When Breath Becomes Air by Paul Kalanithi
(The Bodley Head, Penguin Random House UK, 2016)

I finished this book in tears last night. I heard the long-silenced voice of Paul Kalanithi, how he weighed his internal and external moral dilemmas and tried to work and live with empathy and integrity. I felt his push and his drive, his motivation and most importantly his energy pulsing through the text, vibrant and whole.

I’ve had this book for a few months. It’s been sitting on a shelf at home in what we call the Reading Room beckoning to me. I read the foreword, the epilogue, and then I put it down. Written by neurosurgeon Paul Kalanithi in the last year of his life after he was diagnosed with terminal cancer, I thought this book would be too emotional, too traumatic for me to read right now. Dr Kalanithi died when he was 37 in March 2015 after a completing a decade’s training in neurosurgery. His daughter was eight months old, he had degrees in English literature, human biology, and history and philosophy of science and medicine from Stanford and Cambridge universities.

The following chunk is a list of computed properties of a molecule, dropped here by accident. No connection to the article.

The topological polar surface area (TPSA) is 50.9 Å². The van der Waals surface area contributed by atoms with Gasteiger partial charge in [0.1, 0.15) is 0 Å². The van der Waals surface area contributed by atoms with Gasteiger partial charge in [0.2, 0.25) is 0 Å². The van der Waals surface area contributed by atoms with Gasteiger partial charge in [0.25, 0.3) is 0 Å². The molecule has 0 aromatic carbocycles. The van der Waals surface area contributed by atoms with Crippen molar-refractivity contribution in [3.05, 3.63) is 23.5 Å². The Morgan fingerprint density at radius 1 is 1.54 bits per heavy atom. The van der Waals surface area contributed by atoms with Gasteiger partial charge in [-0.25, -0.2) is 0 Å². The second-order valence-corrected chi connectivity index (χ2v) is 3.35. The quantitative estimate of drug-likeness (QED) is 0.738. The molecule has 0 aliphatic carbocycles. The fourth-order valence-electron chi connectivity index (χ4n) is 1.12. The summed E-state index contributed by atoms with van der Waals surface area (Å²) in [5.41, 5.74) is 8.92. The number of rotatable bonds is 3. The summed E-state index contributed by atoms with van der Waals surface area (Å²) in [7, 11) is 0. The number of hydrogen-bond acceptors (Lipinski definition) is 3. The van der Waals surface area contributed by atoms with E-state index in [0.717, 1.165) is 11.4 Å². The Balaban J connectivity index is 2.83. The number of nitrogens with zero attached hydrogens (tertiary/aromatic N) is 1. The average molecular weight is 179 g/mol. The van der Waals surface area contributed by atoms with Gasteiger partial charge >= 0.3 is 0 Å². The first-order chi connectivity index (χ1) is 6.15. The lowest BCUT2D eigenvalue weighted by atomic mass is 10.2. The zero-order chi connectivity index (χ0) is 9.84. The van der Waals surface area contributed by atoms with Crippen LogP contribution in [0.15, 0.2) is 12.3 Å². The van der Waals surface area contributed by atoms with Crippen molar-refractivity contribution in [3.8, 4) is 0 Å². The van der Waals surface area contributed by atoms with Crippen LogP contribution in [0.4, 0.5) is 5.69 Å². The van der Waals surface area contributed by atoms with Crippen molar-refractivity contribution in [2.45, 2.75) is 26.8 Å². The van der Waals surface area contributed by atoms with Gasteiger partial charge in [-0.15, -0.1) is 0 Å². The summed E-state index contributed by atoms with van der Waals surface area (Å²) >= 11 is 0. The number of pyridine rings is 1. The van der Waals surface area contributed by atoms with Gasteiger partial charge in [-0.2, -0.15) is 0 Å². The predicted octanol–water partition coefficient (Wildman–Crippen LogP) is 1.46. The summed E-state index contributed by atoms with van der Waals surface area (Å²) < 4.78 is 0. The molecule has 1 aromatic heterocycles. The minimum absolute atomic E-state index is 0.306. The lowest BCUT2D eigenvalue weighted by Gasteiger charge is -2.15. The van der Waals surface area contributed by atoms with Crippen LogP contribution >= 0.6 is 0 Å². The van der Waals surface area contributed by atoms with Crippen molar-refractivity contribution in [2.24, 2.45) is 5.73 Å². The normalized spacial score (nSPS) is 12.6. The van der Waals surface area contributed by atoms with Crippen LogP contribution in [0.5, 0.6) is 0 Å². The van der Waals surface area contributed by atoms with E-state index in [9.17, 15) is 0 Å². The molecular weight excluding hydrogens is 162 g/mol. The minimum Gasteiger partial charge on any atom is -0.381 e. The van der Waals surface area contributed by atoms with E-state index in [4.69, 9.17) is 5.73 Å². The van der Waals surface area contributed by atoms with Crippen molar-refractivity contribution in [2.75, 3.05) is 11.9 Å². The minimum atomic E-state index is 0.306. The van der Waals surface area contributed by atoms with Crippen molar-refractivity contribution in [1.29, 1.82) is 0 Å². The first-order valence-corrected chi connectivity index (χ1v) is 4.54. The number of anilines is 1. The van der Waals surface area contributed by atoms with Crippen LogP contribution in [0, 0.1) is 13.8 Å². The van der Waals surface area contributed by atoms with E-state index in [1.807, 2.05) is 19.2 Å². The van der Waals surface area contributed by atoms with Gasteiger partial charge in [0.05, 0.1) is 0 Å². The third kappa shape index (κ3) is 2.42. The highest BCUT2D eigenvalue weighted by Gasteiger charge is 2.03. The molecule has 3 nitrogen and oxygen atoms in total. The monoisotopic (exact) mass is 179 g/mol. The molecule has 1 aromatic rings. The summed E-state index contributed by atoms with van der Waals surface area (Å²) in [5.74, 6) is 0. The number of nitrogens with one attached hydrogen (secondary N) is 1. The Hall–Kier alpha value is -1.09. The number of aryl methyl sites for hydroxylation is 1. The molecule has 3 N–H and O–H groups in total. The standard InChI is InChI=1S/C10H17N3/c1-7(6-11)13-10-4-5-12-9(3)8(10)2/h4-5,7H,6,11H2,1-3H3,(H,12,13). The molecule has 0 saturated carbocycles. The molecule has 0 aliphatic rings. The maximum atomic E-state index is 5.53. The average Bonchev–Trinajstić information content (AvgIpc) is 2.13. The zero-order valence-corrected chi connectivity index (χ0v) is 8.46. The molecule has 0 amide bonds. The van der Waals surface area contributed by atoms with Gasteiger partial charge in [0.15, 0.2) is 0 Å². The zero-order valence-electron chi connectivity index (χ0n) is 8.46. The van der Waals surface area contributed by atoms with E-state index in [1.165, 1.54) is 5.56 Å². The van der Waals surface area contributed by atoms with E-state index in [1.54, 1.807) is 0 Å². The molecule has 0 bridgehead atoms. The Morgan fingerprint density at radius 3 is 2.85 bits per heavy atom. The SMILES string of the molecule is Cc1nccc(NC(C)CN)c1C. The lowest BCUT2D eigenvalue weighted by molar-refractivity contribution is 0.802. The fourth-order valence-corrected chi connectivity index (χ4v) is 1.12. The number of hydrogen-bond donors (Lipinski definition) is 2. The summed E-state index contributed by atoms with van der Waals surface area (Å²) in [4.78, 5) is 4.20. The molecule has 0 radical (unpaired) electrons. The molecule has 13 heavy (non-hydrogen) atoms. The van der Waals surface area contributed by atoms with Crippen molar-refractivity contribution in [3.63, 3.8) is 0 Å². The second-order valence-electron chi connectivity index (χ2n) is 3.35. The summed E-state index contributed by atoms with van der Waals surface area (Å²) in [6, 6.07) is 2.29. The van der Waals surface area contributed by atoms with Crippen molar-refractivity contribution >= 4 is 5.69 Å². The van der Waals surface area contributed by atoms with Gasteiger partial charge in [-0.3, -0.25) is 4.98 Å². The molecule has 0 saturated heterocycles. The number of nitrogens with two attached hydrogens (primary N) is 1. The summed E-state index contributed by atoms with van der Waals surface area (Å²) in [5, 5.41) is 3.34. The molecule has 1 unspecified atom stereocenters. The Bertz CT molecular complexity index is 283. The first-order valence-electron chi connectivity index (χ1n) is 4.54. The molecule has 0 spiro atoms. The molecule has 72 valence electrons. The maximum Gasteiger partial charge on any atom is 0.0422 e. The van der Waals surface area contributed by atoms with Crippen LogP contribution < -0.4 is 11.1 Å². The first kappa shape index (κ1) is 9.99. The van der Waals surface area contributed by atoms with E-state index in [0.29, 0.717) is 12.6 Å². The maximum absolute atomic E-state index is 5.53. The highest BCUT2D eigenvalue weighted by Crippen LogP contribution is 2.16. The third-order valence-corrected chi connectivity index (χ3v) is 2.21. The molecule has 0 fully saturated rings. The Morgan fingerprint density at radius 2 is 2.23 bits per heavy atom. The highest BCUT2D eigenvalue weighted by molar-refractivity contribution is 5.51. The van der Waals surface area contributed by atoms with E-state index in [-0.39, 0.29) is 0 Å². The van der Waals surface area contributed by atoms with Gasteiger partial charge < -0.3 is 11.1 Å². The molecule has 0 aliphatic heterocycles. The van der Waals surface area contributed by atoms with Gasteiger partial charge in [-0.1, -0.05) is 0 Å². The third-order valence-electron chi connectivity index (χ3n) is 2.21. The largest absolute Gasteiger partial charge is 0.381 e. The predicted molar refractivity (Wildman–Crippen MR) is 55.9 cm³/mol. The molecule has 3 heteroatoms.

With candour and eloquence Kalanithi tells us about his love of literature and how searching to understand the question What makes life meaningful? led him eventually to neuroscience. He takes us to medical school with him, dissecting cadavers, and when he becomes a neurosurgery resident, he takes us into the hospital too, working through the 16-hour days, the gruelling surgery, the weight and responsibility for other people’s lives.

“Neurosurgery,” he tells us, “requires a commitment to one’s own excellence and a commitment to another’s identity.”

I may have finished the book sobbing but I came away uplifted, stronger. Somehow, even in death, Kalanithi made me feel more purposeful and determined. I hadn’t expected this but I needed it. In the last couple of weeks, I’ve been trying to knit together some sort of order out of the sudden death of my uncle. My dancing, vivacious, teasing, crazy-with-energy uncle. I was not having much success until I became mesmerized with Paul Kalanithi’s story. I heard his voice, I felt his struggle, felt his abundant energy and his empathy. I could only agree with reviewers who said his book was “life-affirming”.

And that’s why I’ll keep coming back to Kalanithi’s words. Every writer needs a stack of go-to books:  the ones we leaf through looking for inspiration after another rejection, the ones we turn to after a sleepless night with sick children, aging parents, and geriatric dogs, the ones we copy paragraphs from when our writing is cliched and limp and nothing seems to work leaving us wondering why?

“I had to face my mortality and try to understand what made my life worth living.” Paul Kalanithi.

Because, for me, words add meaning.

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